Apparently, nobody; the American Film Institute’s latest studio marketing ploy, er, list,AFI’s 100 Years, 100 Heroes and Villains was the lowest rated AFI special yet. I actually managed to watch most of it, tuning out for the middle hour to watch the premiere of the television show Keen Eddie on FOX (a somewhat amusing pilot, marred by hackmeister Simon West doing his best Guy Ritchie impression). However, when I logged online, I could find little or no discussion of the newest AFI list, which is surprising, because I thought this was the worst list since the original Top 100 American Movies (the subsequent, more specialized lists of movie stars, comedies, thrillers, and romances being marginally better than the first list). Then I saw the ratings and understood. Man, does anyone remember the outrage among the cinephile community when the first list premiered? I do. It takes me back, rereading Richard Schickel’s tepid, rationalization of the list in Film Comment (he was one of the people behind the original list), or Jonathan Rosenbaum’s hostile response and counter list (a much better, more comprehensive list of American films). Now, those were the days. But I think the problems of the first, most famous list, have come back to roost, and has largely invalidated the subsequent lists in the eyes of many, especially among cinephiles: a much too contemporary slant, coupled with an almost total neglect of silent film; a dubious definition of what constitutes an American film, and the total neglect of films from outside the studio system, such as independents, avant-garde, and documentaries. In short, their selections were safe and uncontroversial (and in this particular case, filled with boring liberal piety, and I’m a liberal), and mostly from the 1960s to the present, thus making them the perfect marketing shill for the Hollywood Studios and the Video Rental market.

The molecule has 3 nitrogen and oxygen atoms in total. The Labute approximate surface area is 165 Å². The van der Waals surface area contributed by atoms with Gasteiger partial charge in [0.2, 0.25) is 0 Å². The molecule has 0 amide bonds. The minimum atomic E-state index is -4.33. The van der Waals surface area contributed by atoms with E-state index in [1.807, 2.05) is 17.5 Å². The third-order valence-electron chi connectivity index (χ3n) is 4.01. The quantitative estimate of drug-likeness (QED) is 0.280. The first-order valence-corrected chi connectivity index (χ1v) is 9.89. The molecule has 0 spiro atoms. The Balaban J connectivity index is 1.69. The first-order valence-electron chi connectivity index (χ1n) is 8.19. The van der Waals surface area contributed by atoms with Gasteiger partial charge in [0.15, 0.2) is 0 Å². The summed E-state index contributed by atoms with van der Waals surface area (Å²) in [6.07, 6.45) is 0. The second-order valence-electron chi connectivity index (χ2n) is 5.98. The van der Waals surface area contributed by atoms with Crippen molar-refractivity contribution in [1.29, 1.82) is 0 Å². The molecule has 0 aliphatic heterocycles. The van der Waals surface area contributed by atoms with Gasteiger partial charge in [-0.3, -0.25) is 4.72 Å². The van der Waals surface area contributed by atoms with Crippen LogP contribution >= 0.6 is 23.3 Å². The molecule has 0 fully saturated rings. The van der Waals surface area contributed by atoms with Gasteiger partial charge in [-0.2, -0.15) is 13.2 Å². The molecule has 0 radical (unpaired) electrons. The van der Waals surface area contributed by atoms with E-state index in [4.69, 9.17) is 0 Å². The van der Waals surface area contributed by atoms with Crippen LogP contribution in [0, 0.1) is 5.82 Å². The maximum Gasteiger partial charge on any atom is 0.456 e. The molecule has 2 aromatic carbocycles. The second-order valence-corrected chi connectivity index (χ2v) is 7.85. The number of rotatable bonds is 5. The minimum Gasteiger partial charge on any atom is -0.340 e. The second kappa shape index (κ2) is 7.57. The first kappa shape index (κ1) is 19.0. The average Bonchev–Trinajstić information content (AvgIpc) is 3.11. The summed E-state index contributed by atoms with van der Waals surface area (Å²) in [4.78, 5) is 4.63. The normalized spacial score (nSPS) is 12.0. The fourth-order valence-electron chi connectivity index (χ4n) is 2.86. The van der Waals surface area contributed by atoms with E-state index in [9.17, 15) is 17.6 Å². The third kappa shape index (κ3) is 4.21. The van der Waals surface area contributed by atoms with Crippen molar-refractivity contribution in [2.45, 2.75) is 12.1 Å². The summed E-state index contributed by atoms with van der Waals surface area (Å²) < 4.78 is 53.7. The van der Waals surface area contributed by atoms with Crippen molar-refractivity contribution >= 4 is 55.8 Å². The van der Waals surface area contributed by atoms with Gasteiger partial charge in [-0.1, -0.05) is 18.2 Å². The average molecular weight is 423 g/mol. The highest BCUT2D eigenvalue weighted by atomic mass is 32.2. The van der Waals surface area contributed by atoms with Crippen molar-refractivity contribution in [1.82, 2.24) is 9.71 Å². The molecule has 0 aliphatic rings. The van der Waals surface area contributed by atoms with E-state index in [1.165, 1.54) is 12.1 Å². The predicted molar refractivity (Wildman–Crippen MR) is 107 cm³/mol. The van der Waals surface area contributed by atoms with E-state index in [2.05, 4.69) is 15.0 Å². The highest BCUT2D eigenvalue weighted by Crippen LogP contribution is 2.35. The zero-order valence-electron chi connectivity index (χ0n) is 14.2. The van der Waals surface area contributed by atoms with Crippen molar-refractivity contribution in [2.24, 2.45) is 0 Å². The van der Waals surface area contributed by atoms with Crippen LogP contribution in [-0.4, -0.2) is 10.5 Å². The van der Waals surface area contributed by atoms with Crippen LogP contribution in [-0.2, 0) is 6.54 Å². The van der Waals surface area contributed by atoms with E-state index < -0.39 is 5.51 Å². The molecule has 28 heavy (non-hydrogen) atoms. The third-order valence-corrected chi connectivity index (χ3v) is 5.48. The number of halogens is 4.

The newest list was particularly bad for several reasons (though this list did actually improve on the initial list by actually including examples from animated films, though they were exclusively Disney). The quality of the guest spots from celebrities explaining why this or that “hero” or “villain” made the list, never one of the AFI Special’s crowning achievements, were particularly shallow, sanctimonious, and in some cases self-serving (i.e. Oregon Senator Gordon Smith comparing himself to Capra’s own Senator Smith, blech!). The list, or I should say the TV special presenting the list, managed to conflate characters who garnered a spot on the list from one movie, with other portrayals of that character in other movies (for example, Arthur Chipping got on the list for the 1939 Robert Donat film Goodbye Mr. Chips, but they managed to show clips from the subsequent 1969 remake; Hannibal Lecter managed to appear multiple times, along with James Bond, Han Solo, Darth Vader, Han Solo, Tarzan, Count Dracula, and the Tramp). The Tarzan appearance was rather bizarre, because they initially showed a clip from the 1934 debut starring Johnny Weismuller, but also one of the cheapies from the 1950s starring a completely different actor. Then, for me there were some dubious choices such as Cruella De Vil, Joan Crawford as interpreted by Faye Dunaway, and come on, the pod people of Don Siegel’s Invasion of the Body Snatchers were way more villainous and scary than the Martians of The War of the Worlds (but then again, the TV show managed to show a clip from just about every 50s movie featuring a Martian).